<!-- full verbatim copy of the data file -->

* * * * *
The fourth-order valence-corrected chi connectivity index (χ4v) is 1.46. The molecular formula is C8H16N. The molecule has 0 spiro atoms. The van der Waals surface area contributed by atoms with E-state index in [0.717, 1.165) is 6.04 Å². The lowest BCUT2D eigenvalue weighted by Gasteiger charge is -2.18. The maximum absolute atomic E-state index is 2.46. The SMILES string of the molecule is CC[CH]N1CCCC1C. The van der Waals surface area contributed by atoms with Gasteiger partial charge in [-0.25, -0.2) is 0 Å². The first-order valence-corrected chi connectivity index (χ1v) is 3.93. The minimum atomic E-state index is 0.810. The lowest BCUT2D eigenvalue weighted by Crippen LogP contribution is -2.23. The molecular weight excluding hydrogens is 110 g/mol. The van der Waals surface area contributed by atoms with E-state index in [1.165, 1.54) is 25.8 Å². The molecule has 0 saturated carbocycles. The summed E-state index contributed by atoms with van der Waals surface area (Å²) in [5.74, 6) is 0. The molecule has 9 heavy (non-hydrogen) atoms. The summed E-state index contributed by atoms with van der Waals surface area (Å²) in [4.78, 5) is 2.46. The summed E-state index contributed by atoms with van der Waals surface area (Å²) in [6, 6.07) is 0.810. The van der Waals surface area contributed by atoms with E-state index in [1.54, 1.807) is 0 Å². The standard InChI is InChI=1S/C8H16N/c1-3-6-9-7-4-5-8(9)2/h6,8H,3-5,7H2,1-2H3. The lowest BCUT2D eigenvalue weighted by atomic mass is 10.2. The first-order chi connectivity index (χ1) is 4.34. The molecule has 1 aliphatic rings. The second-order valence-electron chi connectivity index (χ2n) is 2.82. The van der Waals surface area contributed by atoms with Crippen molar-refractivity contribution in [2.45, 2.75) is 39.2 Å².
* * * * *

The fourth-order valence-corrected chi connectivity index (χ4v) is 1.46. The molecular formula is C8H16N. The molecule has 0 spiro atoms. The van der Waals surface area contributed by atoms with E-state index in [0.717, 1.165) is 6.04 Å². The lowest BCUT2D eigenvalue weighted by Gasteiger charge is -2.18. The maximum absolute atomic E-state index is 2.46. The SMILES string of the molecule is CC[CH]N1CCCC1C. The van der Waals surface area contributed by atoms with Gasteiger partial charge in [-0.25, -0.2) is 0 Å². The first-order valence-corrected chi connectivity index (χ1v) is 3.93. The minimum atomic E-state index is 0.810. The lowest BCUT2D eigenvalue weighted by Crippen LogP contribution is -2.23. The molecular weight excluding hydrogens is 110 g/mol. The van der Waals surface area contributed by atoms with E-state index in [1.165, 1.54) is 25.8 Å². The molecule has 0 saturated carbocycles. The summed E-state index contributed by atoms with van der Waals surface area (Å²) in [5.74, 6) is 0. The molecule has 9 heavy (non-hydrogen) atoms. The summed E-state index contributed by atoms with van der Waals surface area (Å²) in [4.78, 5) is 2.46. The summed E-state index contributed by atoms with van der Waals surface area (Å²) in [6, 6.07) is 0.810. The van der Waals surface area contributed by atoms with E-state index in [1.54, 1.807) is 0 Å². The standard InChI is InChI=1S/C8H16N/c1-3-6-9-7-4-5-8(9)2/h6,8H,3-5,7H2,1-2H3. The lowest BCUT2D eigenvalue weighted by atomic mass is 10.2. The first-order chi connectivity index (χ1) is 4.34. The molecule has 1 aliphatic rings. The second-order valence-electron chi connectivity index (χ2n) is 2.82. The van der Waals surface area contributed by atoms with Crippen molar-refractivity contribution in [2.45, 2.75) is 39.2 Å².